Weighing Various Methods of Drug Overdose Rescue

Naloxone for heroin overdose is one of many examples of how complex drug policy can be

I have a post at Stanford School of Medicine’s blog about naloxone hydrochloride, a life-saving medication that can temporarily reverse the effects of an opioid overdose. It’s being made increasingly available to first responders as well as to the broader community. In the hospital, naloxone is usually administered intravenously, but in crisis situations on the street, it is administered either as a nasal spray or as an injection into the muscle. Which route of administration is best depends on the eye of the beholder.

My British colleagues who have pioneered naloxone distribution to opioid dependent people and their families fear that the nasal spray may not work as quickly as an injection. From that point of view one could argue that injectable naloxone should be made the community standard.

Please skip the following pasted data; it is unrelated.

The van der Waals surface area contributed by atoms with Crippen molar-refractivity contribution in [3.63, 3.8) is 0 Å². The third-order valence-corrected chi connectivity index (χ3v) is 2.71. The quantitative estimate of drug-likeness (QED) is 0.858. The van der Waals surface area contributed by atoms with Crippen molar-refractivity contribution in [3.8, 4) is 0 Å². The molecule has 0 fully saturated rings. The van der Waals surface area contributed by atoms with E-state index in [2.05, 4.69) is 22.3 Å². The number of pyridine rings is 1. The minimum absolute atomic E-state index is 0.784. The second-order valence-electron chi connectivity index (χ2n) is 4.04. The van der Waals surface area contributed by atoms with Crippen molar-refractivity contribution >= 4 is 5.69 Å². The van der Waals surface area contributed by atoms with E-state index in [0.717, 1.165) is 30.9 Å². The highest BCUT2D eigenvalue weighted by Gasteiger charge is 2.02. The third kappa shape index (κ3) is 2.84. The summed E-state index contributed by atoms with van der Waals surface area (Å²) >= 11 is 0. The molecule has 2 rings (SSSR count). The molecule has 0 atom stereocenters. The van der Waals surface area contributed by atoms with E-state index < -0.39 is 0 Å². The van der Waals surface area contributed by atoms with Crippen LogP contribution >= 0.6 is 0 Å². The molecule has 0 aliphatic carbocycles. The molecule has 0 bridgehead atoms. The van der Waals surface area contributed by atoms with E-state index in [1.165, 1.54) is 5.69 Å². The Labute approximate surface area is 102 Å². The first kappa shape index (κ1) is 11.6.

However, many people are afraid to give an injection either because they fear needles, they fear injection will harm the person who has overdosed, or they fear the reaction of the person who has overdosed. Even though it can be deadly, opioid overdose is not subjectively unpleasant. Some individuals who are brought out of overdose quickly (e.g., by naloxone injection) are far from grateful and may even be aggressive to their rescuer. This is a fear among some opioid users as well as among some first responders.

That camp believes the intranasal route is more “gentle” and less likely to trigger an aggressive response. If that is true (and no one really knows), should it trade off the possibility that the nasal version may not save every life that would be saved by injection? Should public health departments insist on the injectable version, knowing that a certain proportion of people who otherwise would carry naloxone will refuse to do so?

The syringe for injected naloxone itself also raises complexities. Some addicted people and their doctors believe that carrying a syringe — even one filled with naloxone — can trigger drug cravings. Laboratory studies support this conjecture. But on the other hand, if the injected version works better during opioid overdose, is the greater risk of relapse therefore tolerable?

The debate over how best to administer naloxone in the community is one of many examples of how drug policy only seems simple to the simple-minded. The truth is that as in every other public policy area, some good outcomes are in competition with others and hard choices have to be made.